Typically learning designers have always used the well-known ADDIE model (analyse, design, develop, implement, and evaluate). This is like a conveyer belt – it starts with design, moves into development and then finally deployment. It gives a solid structure to projects but doesn’t allow for much flexibility and typically takes longer to deliver a product. For example, if a client wants to make a significant design change to an e-learning module once it has already been developed, this will usually be difficult and expensive.
Agile learning design
So what’s the alternative? Agile learning design refers to any approach to content development that focuses on speed, flexibility and collaboration. The term evolved from the software development industry and is now one of the fastest growing trends in learning and development.
It’s increasingly being adopted by Learning and Development teams due to its adaptable nature, which allows the development process to respond flexibly to changing client needs. Typically work in an agile project is split into mini projects called “sprints”. In these sprints you create prototypes (quickly designed versions of the final product) which you then test with clients and end users and iterate until it is ready for release. You can learn more about what is a sprint and how to get started in Mind Channel’s course, What is a sprint? available through OpenSesame.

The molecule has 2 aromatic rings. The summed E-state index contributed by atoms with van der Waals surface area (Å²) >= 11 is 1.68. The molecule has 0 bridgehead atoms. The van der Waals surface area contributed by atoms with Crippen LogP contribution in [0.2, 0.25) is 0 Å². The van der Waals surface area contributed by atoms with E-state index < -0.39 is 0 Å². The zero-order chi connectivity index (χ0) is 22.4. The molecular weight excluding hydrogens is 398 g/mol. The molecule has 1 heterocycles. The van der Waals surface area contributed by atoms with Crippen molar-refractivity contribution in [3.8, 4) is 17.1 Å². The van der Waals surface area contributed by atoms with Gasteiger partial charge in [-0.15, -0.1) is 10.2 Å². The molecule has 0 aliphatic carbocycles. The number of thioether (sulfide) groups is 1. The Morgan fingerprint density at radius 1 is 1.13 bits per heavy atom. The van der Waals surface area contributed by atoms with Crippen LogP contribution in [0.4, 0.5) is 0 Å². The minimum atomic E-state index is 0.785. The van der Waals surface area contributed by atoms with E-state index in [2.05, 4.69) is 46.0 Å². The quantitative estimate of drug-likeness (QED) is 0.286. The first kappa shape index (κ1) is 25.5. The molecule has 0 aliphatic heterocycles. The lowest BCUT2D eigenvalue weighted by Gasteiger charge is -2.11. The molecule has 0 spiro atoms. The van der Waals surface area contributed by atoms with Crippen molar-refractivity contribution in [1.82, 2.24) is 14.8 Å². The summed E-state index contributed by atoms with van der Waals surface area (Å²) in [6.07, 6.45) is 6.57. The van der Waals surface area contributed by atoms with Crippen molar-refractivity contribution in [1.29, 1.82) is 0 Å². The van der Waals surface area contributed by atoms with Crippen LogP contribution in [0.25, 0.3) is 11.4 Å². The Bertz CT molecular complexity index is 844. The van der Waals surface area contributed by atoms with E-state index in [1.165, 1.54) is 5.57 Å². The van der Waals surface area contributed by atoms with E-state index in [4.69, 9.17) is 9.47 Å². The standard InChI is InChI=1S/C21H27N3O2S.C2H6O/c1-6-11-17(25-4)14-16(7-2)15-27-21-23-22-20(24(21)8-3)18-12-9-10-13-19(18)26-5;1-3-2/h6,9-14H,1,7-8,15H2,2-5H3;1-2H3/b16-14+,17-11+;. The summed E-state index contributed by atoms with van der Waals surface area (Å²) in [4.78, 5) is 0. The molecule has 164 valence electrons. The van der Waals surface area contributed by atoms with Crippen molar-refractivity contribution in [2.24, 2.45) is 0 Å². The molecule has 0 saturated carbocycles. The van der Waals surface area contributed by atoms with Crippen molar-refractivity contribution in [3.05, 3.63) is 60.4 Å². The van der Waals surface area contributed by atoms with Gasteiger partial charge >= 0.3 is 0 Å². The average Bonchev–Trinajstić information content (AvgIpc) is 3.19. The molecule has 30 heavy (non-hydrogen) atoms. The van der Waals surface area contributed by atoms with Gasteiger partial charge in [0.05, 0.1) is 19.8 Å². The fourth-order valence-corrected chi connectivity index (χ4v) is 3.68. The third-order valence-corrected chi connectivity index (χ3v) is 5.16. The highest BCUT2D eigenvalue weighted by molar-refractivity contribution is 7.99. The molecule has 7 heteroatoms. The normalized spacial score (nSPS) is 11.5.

Let’s take the example of developing a ten-module learning course. Using the ADDIE model you would scope and design all 10 modules of the course at once, and then move into developing all ten modules together. Only once they are all fully developed – which let’s say take 6 months – will the end users and clients get a chance to have a hands-on test. It’s not uncommon that even though they have approved scripts, it’s only after having a proper hands-on test that the client discovers something significant that needs to be changed. So not only do you need to wait 6 months before releasing anything, any changes requested at the end of process will be costly both in time and budget terms. By using the agile methodology you could split the project into ten 3-week sprints, each focusing on an individual module. In these sprints you would scope and build a prototype and then test it with the end users and gather feedback for changes. You’d then make these changes and produce a Minimum Viable Product – a ready to release version of the module which meets the key user needs. This allows you to release the first module after 3 weeks and mitigates the risk of late changes from the client.
This is just the beginning
There’s much more detail to go into including the different team roles and documents, but for now in true minimum viable product style, we’ll end the blog here! For more information about how to get started with Agile learning, check out Introduction to Agile Project Management by OpenSesame course publisher Mind Channel or contact OpenSesame at email@example.com
About the author: Claudia McFarlane is a Director at Mind Channel with over 15 years’ experience in digital learning, scrum master and agile learning design. Using design thinking to help organisations and L&D teams to embed and sustain behaviour change to create the workforce of the future. Her experience spans from both consultant and management roles within learning and development for public and private sectors organisations.